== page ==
'A miracle nobody was killed': Parents describe horror Limerick school bus crash

Donal O'Regan and David Hurley

Reporter:

Donal O'Regan and David Hurley

The overturned bus which was carrying approximately 46 students to John the Baptist Community School in Hospital Picture: Keith Wiseman

The overturned bus which was carrying approximately 46 students to John the Baptist Community School in Hospital Picture: Keith Wiseman

TERRIFIED teenagers clambered in tears from their school bus after it was involved in a horror crash in County Limerick which left 36 people in hospital.

Shocked parents have described the chaotic scenes that unfolded when they attended the scene of the crash involving the school bus and a car on the main road between Caherconlish and Hospital at approximately 8.30am on Wednesday.

Speaking to the Limerick Leader at the Emergency Department of University Hospital Limerick - where 36 people were assessed and treated for their injuries - parents recalled how “distressed and disorientated” teenagers - all students of John the Baptist Community School in Hospital - climbed in tears from the stricken school bus before gathering in a nearby field.

“I didn't know anything, my wife was in a panic on the phone because she didn't know much and she was on the road going to it herself and when she arrived it was just bedlam. There were kids all over the field and there was no police and no ambulances at that stage," one parent explained.

Carol Wren who lives right beside the crash scene at Connolly's Cross, Caherline, recalled students gathering in her driveway after the crash.

“I looked out the playroom window and I saw all the children inside in the ditch - loads of children screaming and shouting. I saw the bus in the actual ditch. I heard the bang and the electricity went. All the kids went into the driveway or tried to get over the ditch. It was just horrible. I called the ambulances. It was horrific.”

According to a spokesperson for University Hospital Limerick, a total of 36 people presented to the emergency department at UHL in connection with the bus crash and four were admitted. Children and their families were offered counselling while in hospital and follow-up psychiatric support is being arranged through their school.

Of these, just four were admitted and the remainder discharged, a hospital spokesperson said, while two sisters remained in UHL earlier this Thursday.

Emergency services were alerted to the crash at approximately 8.45am and three appliances from the city fire service along with one from Cappamore and Kilmallock “attended as back up as lots of hands were needed to stabilise all the injured casualties to make sure they were all taken care of,” explained James Kearns, Limerick City Fire Service Station Officer.

Eight ambulances also attended along with three patient transfer vehicles and one air ambulance to transfer the injured to hospital.

“On arrival, the bus had been emptied of the pupils, the driver was still in the bus, there was a casualty in the car,” continued Mr Kearns.

“We organised the ambulances for access and made sure the children were accounted for. There was a head count done, cross referenced with who was supposed to be on the bus and who was supposed to be at school.

"We did a sweep of the area with thermal imaging cameras to make sure nobody was left in the area and made sure everybody was accounted for and moved them off to hospital. The Air Corps were in attendance, they were not required.”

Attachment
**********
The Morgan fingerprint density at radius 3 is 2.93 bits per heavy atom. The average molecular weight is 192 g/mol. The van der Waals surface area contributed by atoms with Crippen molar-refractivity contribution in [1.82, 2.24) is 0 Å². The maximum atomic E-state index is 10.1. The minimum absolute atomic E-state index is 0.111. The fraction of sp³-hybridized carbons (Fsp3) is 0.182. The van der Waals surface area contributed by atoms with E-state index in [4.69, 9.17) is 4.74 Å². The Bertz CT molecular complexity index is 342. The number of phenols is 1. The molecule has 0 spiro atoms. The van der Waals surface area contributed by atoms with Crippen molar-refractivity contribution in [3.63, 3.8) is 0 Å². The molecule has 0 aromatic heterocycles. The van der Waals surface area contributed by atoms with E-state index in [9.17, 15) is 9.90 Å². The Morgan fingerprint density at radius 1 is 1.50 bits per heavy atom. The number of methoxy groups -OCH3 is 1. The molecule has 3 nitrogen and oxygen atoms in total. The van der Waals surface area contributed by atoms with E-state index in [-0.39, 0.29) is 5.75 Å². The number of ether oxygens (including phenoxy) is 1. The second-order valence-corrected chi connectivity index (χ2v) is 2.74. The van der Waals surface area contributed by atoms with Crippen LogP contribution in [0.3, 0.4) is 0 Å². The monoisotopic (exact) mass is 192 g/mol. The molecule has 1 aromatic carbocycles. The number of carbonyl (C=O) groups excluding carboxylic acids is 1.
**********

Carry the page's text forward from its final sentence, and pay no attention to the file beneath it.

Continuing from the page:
Principal of John the Baptist Secondary School, Noreen Rafferty, who remained at the UHL ED for most of Wednesday to support the injured students said both the bus driver and the woman driving the car did not sustain serious injuries.

“I enquired about both when I was leaving the hospital,” she said on Wednesday night.

Ms Rafferty described all the students travelling on the bus as “heroes”.

“We are very proud of our fifth and sixth years, and the teachers, they took care of the younger students. The emergency services were on the scene very quickly - you couldn’t single out any one student,” said Ms Rafferty who spoke to each of the students travelling on the bus, in the aftermath of the crash.

“We had teachers at the scene and our critical incident team. A number of teachers travelled by ambulance to the hospital with the students. There were 11 ambulances. The hospital had everything in place - it was absolutely unbelievable, the treatment and the care they got, down to even not charging parents for the car park. Some parents drove in the students who weren’t too bad. Most parents were on the scene of the accident. Students are very relieved this evening - there were many tears - the fear of it. The teachers who were travelling from Limerick were on the scene.”

A number of gardai headed up by Sergeant Mike Nash attended the scene along with Pat Donnelly, Limerick U21 hurling manager, who is an inspector with Bus Éireann.

A spokesperson for Bus Eireann confirmed the accident involved a sub-contracted vehicle on one of the company’s school transport services and “our investigation is ongoing”.

The make of the car was almost unrecognisable as it was cut to pieces to extricate the driver who also escaped serious injury.

“I just came down for a look. It is a miracle nobody was killed,” said one local resident.

One father told the Leader that while his son was not physically injured “he will need time to come to terms with what happened".

“He is very very shook up, he won't be right for a while and he is even talking about not wanting to go on the bus anymore. They are going to need counselling and the school will help sort them out. Thankfully he is alright and he just wants to home to get a Chinese," he said.